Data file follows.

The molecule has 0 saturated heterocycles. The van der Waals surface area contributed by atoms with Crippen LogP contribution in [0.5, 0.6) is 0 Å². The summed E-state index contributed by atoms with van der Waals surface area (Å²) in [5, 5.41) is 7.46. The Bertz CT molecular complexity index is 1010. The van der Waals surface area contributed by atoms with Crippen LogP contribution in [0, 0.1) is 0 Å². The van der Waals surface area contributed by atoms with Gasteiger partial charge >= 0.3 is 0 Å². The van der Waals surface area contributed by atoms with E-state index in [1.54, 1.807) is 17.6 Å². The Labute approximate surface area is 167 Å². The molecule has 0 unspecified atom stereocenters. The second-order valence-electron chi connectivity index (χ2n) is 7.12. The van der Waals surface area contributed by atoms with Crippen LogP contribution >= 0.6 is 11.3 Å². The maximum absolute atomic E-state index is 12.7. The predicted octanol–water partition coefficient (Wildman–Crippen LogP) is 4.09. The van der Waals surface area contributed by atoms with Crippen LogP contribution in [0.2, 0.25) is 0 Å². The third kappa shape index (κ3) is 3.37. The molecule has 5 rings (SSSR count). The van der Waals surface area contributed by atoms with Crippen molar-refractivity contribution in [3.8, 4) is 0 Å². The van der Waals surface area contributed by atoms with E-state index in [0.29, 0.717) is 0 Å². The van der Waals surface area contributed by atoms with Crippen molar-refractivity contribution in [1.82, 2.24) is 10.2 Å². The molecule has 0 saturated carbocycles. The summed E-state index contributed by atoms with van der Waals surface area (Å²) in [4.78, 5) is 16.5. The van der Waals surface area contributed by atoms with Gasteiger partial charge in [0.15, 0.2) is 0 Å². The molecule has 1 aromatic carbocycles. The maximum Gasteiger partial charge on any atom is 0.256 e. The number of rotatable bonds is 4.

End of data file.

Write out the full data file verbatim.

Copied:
The molecule has 0 saturated heterocycles. The van der Waals surface area contributed by atoms with Crippen LogP contribution in [0.5, 0.6) is 0 Å². The summed E-state index contributed by atoms with van der Waals surface area (Å²) in [5, 5.41) is 7.46. The Bertz CT molecular complexity index is 1010. The van der Waals surface area contributed by atoms with Crippen LogP contribution in [0, 0.1) is 0 Å². The van der Waals surface area contributed by atoms with Gasteiger partial charge >= 0.3 is 0 Å². The van der Waals surface area contributed by atoms with E-state index in [1.54, 1.807) is 17.6 Å². The Labute approximate surface area is 167 Å². The molecule has 0 unspecified atom stereocenters. The second-order valence-electron chi connectivity index (χ2n) is 7.12. The van der Waals surface area contributed by atoms with Crippen LogP contribution >= 0.6 is 11.3 Å². The maximum absolute atomic E-state index is 12.7. The predicted octanol–water partition coefficient (Wildman–Crippen LogP) is 4.09. The van der Waals surface area contributed by atoms with Crippen LogP contribution in [0.2, 0.25) is 0 Å². The third kappa shape index (κ3) is 3.37. The molecule has 5 rings (SSSR count). The van der Waals surface area contributed by atoms with Crippen molar-refractivity contribution in [3.8, 4) is 0 Å². The van der Waals surface area contributed by atoms with E-state index in [0.29, 0.717) is 0 Å². The van der Waals surface area contributed by atoms with Crippen molar-refractivity contribution in [1.82, 2.24) is 10.2 Å². The molecule has 0 saturated carbocycles. The summed E-state index contributed by atoms with van der Waals surface area (Å²) in [4.78, 5) is 16.5. The van der Waals surface area contributed by atoms with Gasteiger partial charge in [0.15, 0.2) is 0 Å². The molecule has 1 aromatic carbocycles. The maximum Gasteiger partial charge on any atom is 0.256 e. The number of rotatable bonds is 4.